Our key sample selection variables were presence or absence of RD, and performance on the PIQ test. Based on prior literature we expected RD to be associated with fMRI word rhyming task performance (e.g., Pugh et al., 2000) and PIQ to be associated with fMRI spatial rotations task performance (e.g., O'Boyle et al., 2005). As predicted and displayed in Table 2, our three main reading variables, WRATREC, WRATSPELL, and WJRF, were not correlated with fMRI spatial task accuracy performance (p > 0.10), but were correlated with accuracy on the real word and pseudo-word fMRI rhyming task. Also, according to expectation, PIQ was not correlated with performance accuracy for the fMRI rhyming tasks, but was significantly correlated with accuracy on the fMRI spatial tasks (as well as with the WJSR). It is noted that here we present data separately for within-task stimulus types (W and NW and R and NR), whereas these stimulus types were combined for other analyses. The similar pattern of correlations across with-task stimulus type, suggests that combining stimulus types as we have done for all other analyses was not unreasonable.
ANOVA on the in-scanner accuracy revealed a significant main effect of Group for both the rhyming [F(3, 25) = 12.4; p < 0.001] and spatial tasks [F(3, 25) = 5.01; p = 0.004]. Again, in accordance with predictions, significantly poorer accuracy performance was exhibited by the RD and GRD subjects relative to controls for the fMRI rhyming task (Pugh et al., 2000). In addition, accuracy performance for the fMRI spatial task was superior for the G individuals. It is noteworthy (see discussion below) that the GRD group did not show superior performance akin to the GRD group on the fMRI spatial task even though PIQ was correlated with fMRI spatial task accuracy.
ANOVA on the in-scanner reaction times revealed a significant main effect of Group for the rhyming task [F(3, 25) = 7.28; p < 0.001]. GRD and RD subjects responded slower to these stimuli than the other groups. No effect was observed for RT on the spatial task [F(3, 25) = 0.84; p = 0.480]. Overall, our mean psychometric, correlational, and fMRI accuracy data suggest successful group formation on key variables, that the fMRI tasks and manipulations functioned as designed, and that our measures were sensitive to neuropsychological deficits in the reading impaired and the strengths in the non-verbally gifted.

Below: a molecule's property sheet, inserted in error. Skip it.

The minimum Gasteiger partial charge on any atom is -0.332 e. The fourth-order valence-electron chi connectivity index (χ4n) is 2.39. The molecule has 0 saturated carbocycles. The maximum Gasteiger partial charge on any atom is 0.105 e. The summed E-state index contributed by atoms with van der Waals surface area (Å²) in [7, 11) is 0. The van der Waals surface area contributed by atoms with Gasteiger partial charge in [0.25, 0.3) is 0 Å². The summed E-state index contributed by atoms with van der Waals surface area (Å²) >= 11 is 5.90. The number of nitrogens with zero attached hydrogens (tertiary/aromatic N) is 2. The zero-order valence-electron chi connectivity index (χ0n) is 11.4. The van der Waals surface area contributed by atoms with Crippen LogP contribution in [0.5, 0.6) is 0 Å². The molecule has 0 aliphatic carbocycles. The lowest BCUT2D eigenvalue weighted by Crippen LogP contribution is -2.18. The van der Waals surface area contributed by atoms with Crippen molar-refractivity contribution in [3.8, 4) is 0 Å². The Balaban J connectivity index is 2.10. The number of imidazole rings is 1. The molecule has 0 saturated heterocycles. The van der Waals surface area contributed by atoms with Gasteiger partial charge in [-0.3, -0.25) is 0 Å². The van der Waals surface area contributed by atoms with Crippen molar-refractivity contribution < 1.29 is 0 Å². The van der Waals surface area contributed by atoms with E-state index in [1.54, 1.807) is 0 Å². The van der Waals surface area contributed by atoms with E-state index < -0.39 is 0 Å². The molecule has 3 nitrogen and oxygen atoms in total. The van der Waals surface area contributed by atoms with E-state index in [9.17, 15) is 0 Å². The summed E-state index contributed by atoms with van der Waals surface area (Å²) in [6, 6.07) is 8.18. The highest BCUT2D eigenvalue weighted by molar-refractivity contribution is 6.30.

Within-group whole-brain activation maps are presented in Figure 2, and the parameters of activation peaks are presented in Table 3. While our discussion below focuses on the analyses of regions exhibiting reliable differences between groups, we present Figure 2 and region coordinates for the reader's interest, and to demonstrate that our tasks elicit activity in expected brain areas [i.e., the left inferior frontal and occipitotemporal regions for the reading tasks —Pugh et al. (2001); and in bilateral parietal and middle frontal regions for the spatial assessment tasks—O'Boyle et al., 2005]. We touch upon this further in the discussion.
Figure 2. Activations induced in the whole-brain for within-group comparisons for the word and spatial assessments (also see Table 4). Columns 1 and 2: Within group activation maps for the word reading task. Significant clusters observed in left inferior frontal and occipitotemporal regions. Columns 3 and 4: Within group activation maps for the spatial task. All maps are presented at a threshold of p < 0.001; cluster-size corrected for multiple comparisons.
Significantly active clusters exhibiting a main effect of Group from the ANOVA are presented in Figure 3 for the reading assessment, and in Figure 4 for the spatial assessment. In each case, the mean percent signal change within the cluster is plotted for each of the four groups. MNI co-ordinates and anatomical locations of these clusters are presented in Table 4.
Figure 3. Activity within the significant clusters from the main effect of Group for the Rhyming tasks (also see Table 4). Significantly active clusters (p < 0.001; cluster-size corrected) were surface rendered onto the SPM MNI template and represent regions that exhibited reliable differences in activation between the four groups. Boxplots represent percent signal change within the specific clusters for the four groups (RD: yellow, GRD: blue, G: purple, C: red). Horizontal lines within the boxplots represent the average percent signal change for W and NW tasks. First and third quartiles are defined by the box edges, and whiskers define the10th and 90th percentiles. MNI co-ordinates of the peak location within the clusters are presented below each corresponding boxplot and in Table 4. Patterns of activation were generally similar for RD and GRD groups.